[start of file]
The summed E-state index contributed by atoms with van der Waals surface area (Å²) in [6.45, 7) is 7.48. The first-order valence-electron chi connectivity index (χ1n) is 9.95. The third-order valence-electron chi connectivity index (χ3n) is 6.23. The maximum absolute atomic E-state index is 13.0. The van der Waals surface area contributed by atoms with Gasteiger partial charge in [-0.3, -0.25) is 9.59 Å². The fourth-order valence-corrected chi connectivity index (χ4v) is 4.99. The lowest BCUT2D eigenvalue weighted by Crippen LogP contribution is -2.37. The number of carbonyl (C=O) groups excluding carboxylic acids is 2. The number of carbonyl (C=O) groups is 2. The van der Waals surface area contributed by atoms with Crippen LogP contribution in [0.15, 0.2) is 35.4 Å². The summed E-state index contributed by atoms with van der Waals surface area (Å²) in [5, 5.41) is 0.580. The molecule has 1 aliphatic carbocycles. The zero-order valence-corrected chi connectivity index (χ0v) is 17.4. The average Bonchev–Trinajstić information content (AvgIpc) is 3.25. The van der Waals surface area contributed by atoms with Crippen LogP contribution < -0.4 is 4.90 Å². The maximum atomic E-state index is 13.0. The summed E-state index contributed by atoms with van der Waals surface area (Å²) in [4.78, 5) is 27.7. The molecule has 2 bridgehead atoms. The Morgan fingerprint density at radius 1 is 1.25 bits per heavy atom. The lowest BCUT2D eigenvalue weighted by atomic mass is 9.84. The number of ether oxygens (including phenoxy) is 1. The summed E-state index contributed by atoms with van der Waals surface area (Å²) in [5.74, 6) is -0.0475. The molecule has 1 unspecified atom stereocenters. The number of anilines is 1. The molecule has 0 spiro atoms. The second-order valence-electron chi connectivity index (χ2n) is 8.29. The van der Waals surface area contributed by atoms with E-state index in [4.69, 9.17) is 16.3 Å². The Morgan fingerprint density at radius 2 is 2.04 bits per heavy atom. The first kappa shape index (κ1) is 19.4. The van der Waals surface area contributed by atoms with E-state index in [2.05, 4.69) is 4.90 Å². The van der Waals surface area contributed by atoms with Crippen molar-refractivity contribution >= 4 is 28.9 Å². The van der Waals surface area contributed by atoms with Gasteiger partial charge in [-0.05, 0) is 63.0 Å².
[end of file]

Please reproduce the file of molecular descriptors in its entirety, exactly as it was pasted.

The summed E-state index contributed by atoms with van der Waals surface area (Å²) in [6.45, 7) is 7.48. The first-order valence-electron chi connectivity index (χ1n) is 9.95. The third-order valence-electron chi connectivity index (χ3n) is 6.23. The maximum absolute atomic E-state index is 13.0. The van der Waals surface area contributed by atoms with Gasteiger partial charge in [-0.3, -0.25) is 9.59 Å². The fourth-order valence-corrected chi connectivity index (χ4v) is 4.99. The lowest BCUT2D eigenvalue weighted by Crippen LogP contribution is -2.37. The number of carbonyl (C=O) groups excluding carboxylic acids is 2. The number of carbonyl (C=O) groups is 2. The van der Waals surface area contributed by atoms with Crippen LogP contribution in [0.15, 0.2) is 35.4 Å². The summed E-state index contributed by atoms with van der Waals surface area (Å²) in [5, 5.41) is 0.580. The molecule has 1 aliphatic carbocycles. The zero-order valence-corrected chi connectivity index (χ0v) is 17.4. The average Bonchev–Trinajstić information content (AvgIpc) is 3.25. The van der Waals surface area contributed by atoms with Crippen LogP contribution < -0.4 is 4.90 Å². The maximum atomic E-state index is 13.0. The summed E-state index contributed by atoms with van der Waals surface area (Å²) in [4.78, 5) is 27.7. The molecule has 2 bridgehead atoms. The Morgan fingerprint density at radius 1 is 1.25 bits per heavy atom. The lowest BCUT2D eigenvalue weighted by atomic mass is 9.84. The number of ether oxygens (including phenoxy) is 1. The summed E-state index contributed by atoms with van der Waals surface area (Å²) in [5.74, 6) is -0.0475. The molecule has 1 unspecified atom stereocenters. The number of anilines is 1. The molecule has 0 spiro atoms. The second-order valence-electron chi connectivity index (χ2n) is 8.29. The van der Waals surface area contributed by atoms with E-state index in [4.69, 9.17) is 16.3 Å². The Morgan fingerprint density at radius 2 is 2.04 bits per heavy atom. The first kappa shape index (κ1) is 19.4. The van der Waals surface area contributed by atoms with E-state index in [2.05, 4.69) is 4.90 Å². The van der Waals surface area contributed by atoms with Crippen molar-refractivity contribution >= 4 is 28.9 Å². The van der Waals surface area contributed by atoms with Gasteiger partial charge in [-0.05, 0) is 63.0 Å².